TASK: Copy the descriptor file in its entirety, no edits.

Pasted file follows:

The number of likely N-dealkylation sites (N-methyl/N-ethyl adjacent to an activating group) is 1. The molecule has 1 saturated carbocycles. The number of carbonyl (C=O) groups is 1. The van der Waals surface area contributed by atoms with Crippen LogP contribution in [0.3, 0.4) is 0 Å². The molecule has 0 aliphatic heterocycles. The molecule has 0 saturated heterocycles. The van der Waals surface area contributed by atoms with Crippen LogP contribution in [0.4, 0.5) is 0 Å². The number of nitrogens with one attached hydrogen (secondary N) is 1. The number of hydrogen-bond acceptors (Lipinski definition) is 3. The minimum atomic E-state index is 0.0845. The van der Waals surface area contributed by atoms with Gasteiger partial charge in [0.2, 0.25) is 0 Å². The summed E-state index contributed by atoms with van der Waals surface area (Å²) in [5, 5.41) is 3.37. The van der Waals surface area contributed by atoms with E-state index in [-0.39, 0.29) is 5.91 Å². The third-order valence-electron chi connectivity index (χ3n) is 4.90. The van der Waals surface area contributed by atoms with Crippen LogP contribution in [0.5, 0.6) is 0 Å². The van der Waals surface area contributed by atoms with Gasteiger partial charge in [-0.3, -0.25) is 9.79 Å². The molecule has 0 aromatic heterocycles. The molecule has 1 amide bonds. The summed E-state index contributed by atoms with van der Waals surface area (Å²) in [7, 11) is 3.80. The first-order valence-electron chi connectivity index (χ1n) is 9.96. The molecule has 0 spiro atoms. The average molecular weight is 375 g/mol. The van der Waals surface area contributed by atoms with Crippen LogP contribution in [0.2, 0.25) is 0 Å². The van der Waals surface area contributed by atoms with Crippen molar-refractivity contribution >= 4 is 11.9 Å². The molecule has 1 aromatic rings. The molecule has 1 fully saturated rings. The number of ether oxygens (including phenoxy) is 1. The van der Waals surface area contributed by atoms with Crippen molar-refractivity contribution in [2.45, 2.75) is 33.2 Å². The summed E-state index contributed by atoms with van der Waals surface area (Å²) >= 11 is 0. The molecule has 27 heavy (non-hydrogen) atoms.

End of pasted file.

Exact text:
The number of likely N-dealkylation sites (N-methyl/N-ethyl adjacent to an activating group) is 1. The molecule has 1 saturated carbocycles. The number of carbonyl (C=O) groups is 1. The van der Waals surface area contributed by atoms with Crippen LogP contribution in [0.3, 0.4) is 0 Å². The molecule has 0 aliphatic heterocycles. The molecule has 0 saturated heterocycles. The van der Waals surface area contributed by atoms with Crippen LogP contribution in [0.4, 0.5) is 0 Å². The number of nitrogens with one attached hydrogen (secondary N) is 1. The number of hydrogen-bond acceptors (Lipinski definition) is 3. The minimum atomic E-state index is 0.0845. The van der Waals surface area contributed by atoms with Gasteiger partial charge in [0.2, 0.25) is 0 Å². The summed E-state index contributed by atoms with van der Waals surface area (Å²) in [5, 5.41) is 3.37. The van der Waals surface area contributed by atoms with E-state index in [-0.39, 0.29) is 5.91 Å². The third-order valence-electron chi connectivity index (χ3n) is 4.90. The van der Waals surface area contributed by atoms with Crippen LogP contribution in [0.5, 0.6) is 0 Å². The van der Waals surface area contributed by atoms with Gasteiger partial charge in [-0.3, -0.25) is 9.79 Å². The molecule has 0 aromatic heterocycles. The molecule has 1 amide bonds. The summed E-state index contributed by atoms with van der Waals surface area (Å²) in [7, 11) is 3.80. The first-order valence-electron chi connectivity index (χ1n) is 9.96. The molecule has 0 spiro atoms. The average molecular weight is 375 g/mol. The van der Waals surface area contributed by atoms with Crippen LogP contribution in [0.2, 0.25) is 0 Å². The van der Waals surface area contributed by atoms with Crippen molar-refractivity contribution >= 4 is 11.9 Å². The molecule has 1 aromatic rings. The molecule has 1 fully saturated rings. The number of ether oxygens (including phenoxy) is 1. The van der Waals surface area contributed by atoms with Crippen molar-refractivity contribution in [2.45, 2.75) is 33.2 Å². The summed E-state index contributed by atoms with van der Waals surface area (Å²) >= 11 is 0. The molecule has 27 heavy (non-hydrogen) atoms.